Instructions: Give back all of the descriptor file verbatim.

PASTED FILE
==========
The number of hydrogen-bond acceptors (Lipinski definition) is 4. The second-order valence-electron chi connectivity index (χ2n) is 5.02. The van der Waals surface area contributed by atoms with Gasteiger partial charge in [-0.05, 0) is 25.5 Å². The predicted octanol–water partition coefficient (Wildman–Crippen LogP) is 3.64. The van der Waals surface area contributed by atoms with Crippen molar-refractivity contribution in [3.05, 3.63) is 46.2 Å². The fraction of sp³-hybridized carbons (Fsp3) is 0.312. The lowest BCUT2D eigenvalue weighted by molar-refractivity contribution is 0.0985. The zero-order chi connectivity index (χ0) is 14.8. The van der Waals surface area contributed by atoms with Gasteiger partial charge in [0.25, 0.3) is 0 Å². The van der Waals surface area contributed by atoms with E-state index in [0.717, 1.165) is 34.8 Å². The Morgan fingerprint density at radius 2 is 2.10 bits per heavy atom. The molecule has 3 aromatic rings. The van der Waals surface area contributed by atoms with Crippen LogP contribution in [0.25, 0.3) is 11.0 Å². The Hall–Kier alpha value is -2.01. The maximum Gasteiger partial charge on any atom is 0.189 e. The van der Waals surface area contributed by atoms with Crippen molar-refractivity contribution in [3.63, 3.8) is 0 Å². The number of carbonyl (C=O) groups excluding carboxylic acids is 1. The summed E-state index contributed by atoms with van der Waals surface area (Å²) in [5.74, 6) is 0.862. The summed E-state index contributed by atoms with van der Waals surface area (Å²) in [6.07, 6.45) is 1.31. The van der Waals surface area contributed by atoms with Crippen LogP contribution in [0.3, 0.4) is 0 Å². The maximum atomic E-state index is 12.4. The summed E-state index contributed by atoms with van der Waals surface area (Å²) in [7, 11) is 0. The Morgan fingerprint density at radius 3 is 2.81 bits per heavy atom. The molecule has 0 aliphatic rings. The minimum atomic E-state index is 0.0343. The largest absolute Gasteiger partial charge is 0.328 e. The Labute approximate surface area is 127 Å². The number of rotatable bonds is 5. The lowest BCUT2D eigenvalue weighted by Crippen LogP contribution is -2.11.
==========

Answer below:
The number of hydrogen-bond acceptors (Lipinski definition) is 4. The second-order valence-electron chi connectivity index (χ2n) is 5.02. The van der Waals surface area contributed by atoms with Gasteiger partial charge in [-0.05, 0) is 25.5 Å². The predicted octanol–water partition coefficient (Wildman–Crippen LogP) is 3.64. The van der Waals surface area contributed by atoms with Crippen molar-refractivity contribution in [3.05, 3.63) is 46.2 Å². The fraction of sp³-hybridized carbons (Fsp3) is 0.312. The lowest BCUT2D eigenvalue weighted by molar-refractivity contribution is 0.0985. The zero-order chi connectivity index (χ0) is 14.8. The van der Waals surface area contributed by atoms with Gasteiger partial charge in [0.25, 0.3) is 0 Å². The van der Waals surface area contributed by atoms with E-state index in [0.717, 1.165) is 34.8 Å². The Morgan fingerprint density at radius 2 is 2.10 bits per heavy atom. The molecule has 3 aromatic rings. The van der Waals surface area contributed by atoms with Crippen LogP contribution in [0.25, 0.3) is 11.0 Å². The Hall–Kier alpha value is -2.01. The maximum Gasteiger partial charge on any atom is 0.189 e. The van der Waals surface area contributed by atoms with Crippen molar-refractivity contribution in [3.63, 3.8) is 0 Å². The number of carbonyl (C=O) groups excluding carboxylic acids is 1. The summed E-state index contributed by atoms with van der Waals surface area (Å²) in [5.74, 6) is 0.862. The summed E-state index contributed by atoms with van der Waals surface area (Å²) in [6.07, 6.45) is 1.31. The van der Waals surface area contributed by atoms with Crippen LogP contribution in [0.3, 0.4) is 0 Å². The maximum atomic E-state index is 12.4. The summed E-state index contributed by atoms with van der Waals surface area (Å²) in [7, 11) is 0. The Morgan fingerprint density at radius 3 is 2.81 bits per heavy atom. The molecule has 0 aliphatic rings. The minimum atomic E-state index is 0.0343. The largest absolute Gasteiger partial charge is 0.328 e. The Labute approximate surface area is 127 Å². The number of rotatable bonds is 5. The lowest BCUT2D eigenvalue weighted by Crippen LogP contribution is -2.11.